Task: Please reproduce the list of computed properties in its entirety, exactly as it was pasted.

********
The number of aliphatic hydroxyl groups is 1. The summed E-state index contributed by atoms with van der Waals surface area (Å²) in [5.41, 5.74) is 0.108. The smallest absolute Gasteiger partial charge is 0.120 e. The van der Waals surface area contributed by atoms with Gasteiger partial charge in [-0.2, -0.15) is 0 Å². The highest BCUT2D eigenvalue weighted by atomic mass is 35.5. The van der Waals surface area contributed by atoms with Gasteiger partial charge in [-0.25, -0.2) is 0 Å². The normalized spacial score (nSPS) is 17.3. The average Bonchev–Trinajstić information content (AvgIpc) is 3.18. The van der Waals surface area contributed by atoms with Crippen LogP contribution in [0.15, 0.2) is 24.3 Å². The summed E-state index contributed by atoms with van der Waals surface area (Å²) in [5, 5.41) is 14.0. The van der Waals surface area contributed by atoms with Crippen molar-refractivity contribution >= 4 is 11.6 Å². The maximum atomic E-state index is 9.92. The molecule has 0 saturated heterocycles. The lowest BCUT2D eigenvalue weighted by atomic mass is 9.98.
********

The number of aliphatic hydroxyl groups is 1. The summed E-state index contributed by atoms with van der Waals surface area (Å²) in [5.41, 5.74) is 0.108. The smallest absolute Gasteiger partial charge is 0.120 e. The van der Waals surface area contributed by atoms with Gasteiger partial charge in [-0.2, -0.15) is 0 Å². The highest BCUT2D eigenvalue weighted by atomic mass is 35.5. The van der Waals surface area contributed by atoms with Gasteiger partial charge in [-0.25, -0.2) is 0 Å². The normalized spacial score (nSPS) is 17.3. The average Bonchev–Trinajstić information content (AvgIpc) is 3.18. The van der Waals surface area contributed by atoms with Crippen LogP contribution in [0.15, 0.2) is 24.3 Å². The summed E-state index contributed by atoms with van der Waals surface area (Å²) in [5, 5.41) is 14.0. The van der Waals surface area contributed by atoms with Crippen molar-refractivity contribution >= 4 is 11.6 Å². The maximum atomic E-state index is 9.92. The molecule has 0 saturated heterocycles. The lowest BCUT2D eigenvalue weighted by atomic mass is 9.98.